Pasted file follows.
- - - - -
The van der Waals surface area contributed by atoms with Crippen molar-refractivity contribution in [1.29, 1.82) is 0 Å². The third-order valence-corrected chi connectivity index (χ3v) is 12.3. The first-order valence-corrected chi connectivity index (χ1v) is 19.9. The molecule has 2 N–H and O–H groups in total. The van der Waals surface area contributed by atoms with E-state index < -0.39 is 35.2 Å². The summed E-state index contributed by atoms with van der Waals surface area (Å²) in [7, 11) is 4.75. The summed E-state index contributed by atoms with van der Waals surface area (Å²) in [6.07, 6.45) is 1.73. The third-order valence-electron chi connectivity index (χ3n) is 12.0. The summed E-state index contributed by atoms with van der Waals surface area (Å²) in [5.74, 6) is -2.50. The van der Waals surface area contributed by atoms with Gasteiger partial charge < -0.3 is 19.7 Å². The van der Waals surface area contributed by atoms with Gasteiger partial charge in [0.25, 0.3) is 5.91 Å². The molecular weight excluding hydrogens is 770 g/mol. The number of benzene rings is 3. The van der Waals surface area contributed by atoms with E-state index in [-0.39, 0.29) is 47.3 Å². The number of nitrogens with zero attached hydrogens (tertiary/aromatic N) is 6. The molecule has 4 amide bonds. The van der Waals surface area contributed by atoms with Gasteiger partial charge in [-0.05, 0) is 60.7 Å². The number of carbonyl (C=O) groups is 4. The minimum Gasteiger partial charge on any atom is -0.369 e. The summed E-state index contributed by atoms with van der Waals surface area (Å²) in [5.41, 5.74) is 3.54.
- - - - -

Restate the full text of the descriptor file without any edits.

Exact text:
The van der Waals surface area contributed by atoms with Crippen molar-refractivity contribution in [1.29, 1.82) is 0 Å². The third-order valence-corrected chi connectivity index (χ3v) is 12.3. The first-order valence-corrected chi connectivity index (χ1v) is 19.9. The molecule has 2 N–H and O–H groups in total. The van der Waals surface area contributed by atoms with E-state index < -0.39 is 35.2 Å². The summed E-state index contributed by atoms with van der Waals surface area (Å²) in [7, 11) is 4.75. The summed E-state index contributed by atoms with van der Waals surface area (Å²) in [6.07, 6.45) is 1.73. The third-order valence-electron chi connectivity index (χ3n) is 12.0. The summed E-state index contributed by atoms with van der Waals surface area (Å²) in [5.74, 6) is -2.50. The van der Waals surface area contributed by atoms with Gasteiger partial charge < -0.3 is 19.7 Å². The van der Waals surface area contributed by atoms with Gasteiger partial charge in [0.25, 0.3) is 5.91 Å². The molecular weight excluding hydrogens is 770 g/mol. The number of benzene rings is 3. The van der Waals surface area contributed by atoms with E-state index in [-0.39, 0.29) is 47.3 Å². The number of nitrogens with zero attached hydrogens (tertiary/aromatic N) is 6. The molecule has 4 amide bonds. The van der Waals surface area contributed by atoms with Gasteiger partial charge in [-0.05, 0) is 60.7 Å². The number of carbonyl (C=O) groups is 4. The minimum Gasteiger partial charge on any atom is -0.369 e. The summed E-state index contributed by atoms with van der Waals surface area (Å²) in [5.41, 5.74) is 3.54.